Marketing Funnels explained
A Marketing Funnel is pretty much anything you do that promotes your product or service, your sales process. If done properly, it should lead people to your door. If done well it should all be a profitable exercise. But it does need some planning and measuring, rather than just a spray and pray approach. It is important to identify your target market, what their pain points are and where they hang out online. Why would they want to buy your product or service. And why from you? What difference will it make to them. You can create buyer ‘Personas’ to help you focus on the who and why. Nowadays, it is easier to measure the results of any investment, especially in digital marketing activities. The idea of marketing funnels or sales funnels is to try and create the perfect business generator, which relates to transaction density, increasing sales and margins, plus the lifetime value of a client. Nowadays funnels are also used to upsell products, during the transaction checkout.
So the big idea is
1. to increase volume of customers
2. increase the average spend of a customer and
3. increase the lifetime value of a customer.
You want to create awareness and encourage interest and an eventual a conversion or purchase plus repeat purchases. Your ‘funnel’ as such can get lots of people interested, but many will drop off along the way through the process. This happens for a variety of reasons, price, availability of funds, a clunky website or interface, poor customer service and so on. By the time a person gets to the bottom of the funnel the numbers are considerably lower. And here you need to be consistently optimising the conversion rates, as in helping people decide to contact you or buy something – a result.
Typically you will use a website, blogging, SEO, landing or squeeze pages, Google Adwords or PPC, Social Media Marketing, perhaps influencer marketing and the old fashioned mediums of TV, Radio and Newspapers or Magazines. It involves creating engaging and useful or interesting content to promote through the various mediums, videos, guest posts etc. Likewise you want to get the technical aspects right, any transaction pages to be as simple as possible, contact forms, shopping carts and search filters.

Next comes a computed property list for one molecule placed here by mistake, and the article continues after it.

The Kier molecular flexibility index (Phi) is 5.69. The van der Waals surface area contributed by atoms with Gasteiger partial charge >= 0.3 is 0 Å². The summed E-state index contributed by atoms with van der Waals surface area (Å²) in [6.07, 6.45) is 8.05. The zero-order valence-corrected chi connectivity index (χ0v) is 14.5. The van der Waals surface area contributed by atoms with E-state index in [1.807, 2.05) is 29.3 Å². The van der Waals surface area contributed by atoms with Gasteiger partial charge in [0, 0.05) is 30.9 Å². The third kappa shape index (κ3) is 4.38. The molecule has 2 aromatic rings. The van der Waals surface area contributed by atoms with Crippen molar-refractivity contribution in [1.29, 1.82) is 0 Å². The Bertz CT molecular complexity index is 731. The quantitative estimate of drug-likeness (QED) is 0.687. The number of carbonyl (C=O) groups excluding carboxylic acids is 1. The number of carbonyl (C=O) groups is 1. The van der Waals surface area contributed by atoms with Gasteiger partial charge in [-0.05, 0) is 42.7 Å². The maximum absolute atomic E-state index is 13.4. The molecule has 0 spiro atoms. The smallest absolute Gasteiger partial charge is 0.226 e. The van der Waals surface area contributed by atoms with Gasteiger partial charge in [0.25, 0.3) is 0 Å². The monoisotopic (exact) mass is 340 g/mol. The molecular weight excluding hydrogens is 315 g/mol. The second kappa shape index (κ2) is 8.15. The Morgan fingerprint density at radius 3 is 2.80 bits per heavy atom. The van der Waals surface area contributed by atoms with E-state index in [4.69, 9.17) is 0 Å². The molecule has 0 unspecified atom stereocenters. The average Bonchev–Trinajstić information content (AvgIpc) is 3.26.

It used to be simply explained in sales training as AIDA, the steps that people take, before they become a customer – Awareness, Interest, Desire and Action. Nothing has changed apart from the mediums we use.
Awareness – this is the top of funnel activity, to become aware of your potential market and then make them aware of you or your product or service.
Interest – then create some interest in what you have to offer, so if someone does a relevant Google search they will get information that you produce
Desire – do something to make people want to buy, a special offer, a guarantee, a timely offer or limited time deal etc
Action – and ultimately conversion by generating a sale and ideally repeat sales so that you keep the customers you get on board
You may end up with multiple definitions of a conversion for you, a sale, an enquiry, a sign up for a trial, a click through to a second page etc.
Standard Marketing Funnels
A standard marketing funnel would usually contain some simple tools, but you do have to create these for your toolkit. So there is content creation involved to get copy and images and landing pages or forms etc. Whilst we use websites as a big part of the marketing funnels we create, you may not necessarily use one. We create a lot of content around the planning for a business website and then the development or build of a business website and then the marketing involved in making it deliver leads.
Here is a typical list of parts in marketing funnels.
1. An email campaign to launch the service or product offering – typically you could use Mailchimp or Active Campaign.
2. A sales page or sales funnel with all the relevant information about the offer – on your website or using something like Leadpages or even a Facebook page
3. Remarketing – perhaps using the Facebook remarketing pixel or Google Adwords
4. An email campaign to move people forward through the process – again you could use Mailchimp or Active Campaign.
5. A sales letter – again you could use Mailchimp or Active Campaign.
6. Product sales page – on your website or using something like Leadpages or a Facebook page explaining the benefits and features of each product or service